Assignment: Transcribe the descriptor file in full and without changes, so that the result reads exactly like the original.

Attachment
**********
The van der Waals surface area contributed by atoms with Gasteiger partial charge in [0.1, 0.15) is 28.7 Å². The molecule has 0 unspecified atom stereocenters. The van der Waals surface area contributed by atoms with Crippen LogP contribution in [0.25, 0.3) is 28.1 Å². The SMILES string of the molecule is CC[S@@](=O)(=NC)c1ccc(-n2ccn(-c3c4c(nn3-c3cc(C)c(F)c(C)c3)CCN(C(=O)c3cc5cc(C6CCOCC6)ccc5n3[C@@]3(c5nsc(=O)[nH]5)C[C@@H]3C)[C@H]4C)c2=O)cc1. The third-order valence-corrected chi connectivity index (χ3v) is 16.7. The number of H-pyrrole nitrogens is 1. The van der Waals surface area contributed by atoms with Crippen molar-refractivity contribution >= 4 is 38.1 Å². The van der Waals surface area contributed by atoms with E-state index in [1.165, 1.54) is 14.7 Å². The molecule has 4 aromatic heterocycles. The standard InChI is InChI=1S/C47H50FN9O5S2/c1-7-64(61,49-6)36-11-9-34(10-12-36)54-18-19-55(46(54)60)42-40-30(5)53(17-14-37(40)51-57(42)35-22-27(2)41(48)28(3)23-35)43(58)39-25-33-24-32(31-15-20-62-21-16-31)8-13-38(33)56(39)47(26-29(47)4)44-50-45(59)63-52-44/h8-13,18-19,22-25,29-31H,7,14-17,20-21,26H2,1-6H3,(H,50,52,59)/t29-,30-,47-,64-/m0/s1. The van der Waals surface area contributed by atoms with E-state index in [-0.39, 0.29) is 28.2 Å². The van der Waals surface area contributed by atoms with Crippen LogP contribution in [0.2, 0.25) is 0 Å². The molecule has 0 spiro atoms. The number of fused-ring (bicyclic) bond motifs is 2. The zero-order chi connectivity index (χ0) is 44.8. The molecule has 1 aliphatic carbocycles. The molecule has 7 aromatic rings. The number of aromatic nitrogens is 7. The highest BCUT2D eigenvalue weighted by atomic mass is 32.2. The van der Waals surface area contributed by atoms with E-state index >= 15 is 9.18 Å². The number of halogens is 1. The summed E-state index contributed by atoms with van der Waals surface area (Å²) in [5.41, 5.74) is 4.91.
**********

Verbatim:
The van der Waals surface area contributed by atoms with Gasteiger partial charge in [0.1, 0.15) is 28.7 Å². The molecule has 0 unspecified atom stereocenters. The van der Waals surface area contributed by atoms with Crippen LogP contribution in [0.25, 0.3) is 28.1 Å². The SMILES string of the molecule is CC[S@@](=O)(=NC)c1ccc(-n2ccn(-c3c4c(nn3-c3cc(C)c(F)c(C)c3)CCN(C(=O)c3cc5cc(C6CCOCC6)ccc5n3[C@@]3(c5nsc(=O)[nH]5)C[C@@H]3C)[C@H]4C)c2=O)cc1. The third-order valence-corrected chi connectivity index (χ3v) is 16.7. The number of H-pyrrole nitrogens is 1. The van der Waals surface area contributed by atoms with Crippen molar-refractivity contribution >= 4 is 38.1 Å². The van der Waals surface area contributed by atoms with E-state index in [1.165, 1.54) is 14.7 Å². The molecule has 4 aromatic heterocycles. The standard InChI is InChI=1S/C47H50FN9O5S2/c1-7-64(61,49-6)36-11-9-34(10-12-36)54-18-19-55(46(54)60)42-40-30(5)53(17-14-37(40)51-57(42)35-22-27(2)41(48)28(3)23-35)43(58)39-25-33-24-32(31-15-20-62-21-16-31)8-13-38(33)56(39)47(26-29(47)4)44-50-45(59)63-52-44/h8-13,18-19,22-25,29-31H,7,14-17,20-21,26H2,1-6H3,(H,50,52,59)/t29-,30-,47-,64-/m0/s1. The van der Waals surface area contributed by atoms with E-state index in [-0.39, 0.29) is 28.2 Å². The van der Waals surface area contributed by atoms with Crippen LogP contribution in [0.2, 0.25) is 0 Å². The molecule has 0 spiro atoms. The number of fused-ring (bicyclic) bond motifs is 2. The zero-order chi connectivity index (χ0) is 44.8. The molecule has 1 aliphatic carbocycles. The molecule has 7 aromatic rings. The number of aromatic nitrogens is 7. The highest BCUT2D eigenvalue weighted by atomic mass is 32.2. The van der Waals surface area contributed by atoms with E-state index >= 15 is 9.18 Å². The number of halogens is 1. The summed E-state index contributed by atoms with van der Waals surface area (Å²) in [5.41, 5.74) is 4.91.